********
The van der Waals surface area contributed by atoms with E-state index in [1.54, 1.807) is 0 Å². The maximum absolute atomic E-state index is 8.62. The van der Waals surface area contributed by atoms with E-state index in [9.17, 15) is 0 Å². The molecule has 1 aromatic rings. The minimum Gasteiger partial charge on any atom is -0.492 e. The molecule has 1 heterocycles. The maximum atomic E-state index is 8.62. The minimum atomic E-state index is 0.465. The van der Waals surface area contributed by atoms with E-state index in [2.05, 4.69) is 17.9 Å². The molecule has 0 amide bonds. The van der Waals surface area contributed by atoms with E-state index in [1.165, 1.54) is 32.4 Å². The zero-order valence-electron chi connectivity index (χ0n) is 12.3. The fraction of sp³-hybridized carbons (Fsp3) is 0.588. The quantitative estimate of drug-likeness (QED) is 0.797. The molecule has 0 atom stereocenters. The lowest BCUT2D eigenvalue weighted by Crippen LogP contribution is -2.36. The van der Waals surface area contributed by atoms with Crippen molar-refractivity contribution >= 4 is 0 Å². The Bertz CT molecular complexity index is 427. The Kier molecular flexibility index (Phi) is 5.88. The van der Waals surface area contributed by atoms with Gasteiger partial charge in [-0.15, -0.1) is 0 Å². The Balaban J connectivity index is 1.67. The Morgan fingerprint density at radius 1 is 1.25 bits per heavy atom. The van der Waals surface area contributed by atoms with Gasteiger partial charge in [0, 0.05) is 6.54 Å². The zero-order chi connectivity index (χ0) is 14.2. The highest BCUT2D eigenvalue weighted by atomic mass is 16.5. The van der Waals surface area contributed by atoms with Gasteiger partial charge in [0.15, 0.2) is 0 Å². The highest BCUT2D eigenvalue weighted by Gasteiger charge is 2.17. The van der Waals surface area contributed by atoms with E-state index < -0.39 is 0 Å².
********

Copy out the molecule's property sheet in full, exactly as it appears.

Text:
The van der Waals surface area contributed by atoms with E-state index in [1.54, 1.807) is 0 Å². The maximum absolute atomic E-state index is 8.62. The van der Waals surface area contributed by atoms with E-state index in [9.17, 15) is 0 Å². The molecule has 1 aromatic rings. The minimum Gasteiger partial charge on any atom is -0.492 e. The molecule has 1 heterocycles. The maximum atomic E-state index is 8.62. The minimum atomic E-state index is 0.465. The van der Waals surface area contributed by atoms with E-state index in [2.05, 4.69) is 17.9 Å². The molecule has 0 amide bonds. The van der Waals surface area contributed by atoms with E-state index in [1.165, 1.54) is 32.4 Å². The zero-order valence-electron chi connectivity index (χ0n) is 12.3. The fraction of sp³-hybridized carbons (Fsp3) is 0.588. The quantitative estimate of drug-likeness (QED) is 0.797. The molecule has 0 atom stereocenters. The lowest BCUT2D eigenvalue weighted by Crippen LogP contribution is -2.36. The van der Waals surface area contributed by atoms with Crippen molar-refractivity contribution >= 4 is 0 Å². The Bertz CT molecular complexity index is 427. The Kier molecular flexibility index (Phi) is 5.88. The van der Waals surface area contributed by atoms with Gasteiger partial charge in [-0.15, -0.1) is 0 Å². The Balaban J connectivity index is 1.67. The Morgan fingerprint density at radius 1 is 1.25 bits per heavy atom. The van der Waals surface area contributed by atoms with Gasteiger partial charge in [0, 0.05) is 6.54 Å². The zero-order chi connectivity index (χ0) is 14.2. The highest BCUT2D eigenvalue weighted by atomic mass is 16.5. The van der Waals surface area contributed by atoms with Gasteiger partial charge in [0.15, 0.2) is 0 Å². The highest BCUT2D eigenvalue weighted by Gasteiger charge is 2.17. The van der Waals surface area contributed by atoms with E-state index < -0.39 is 0 Å².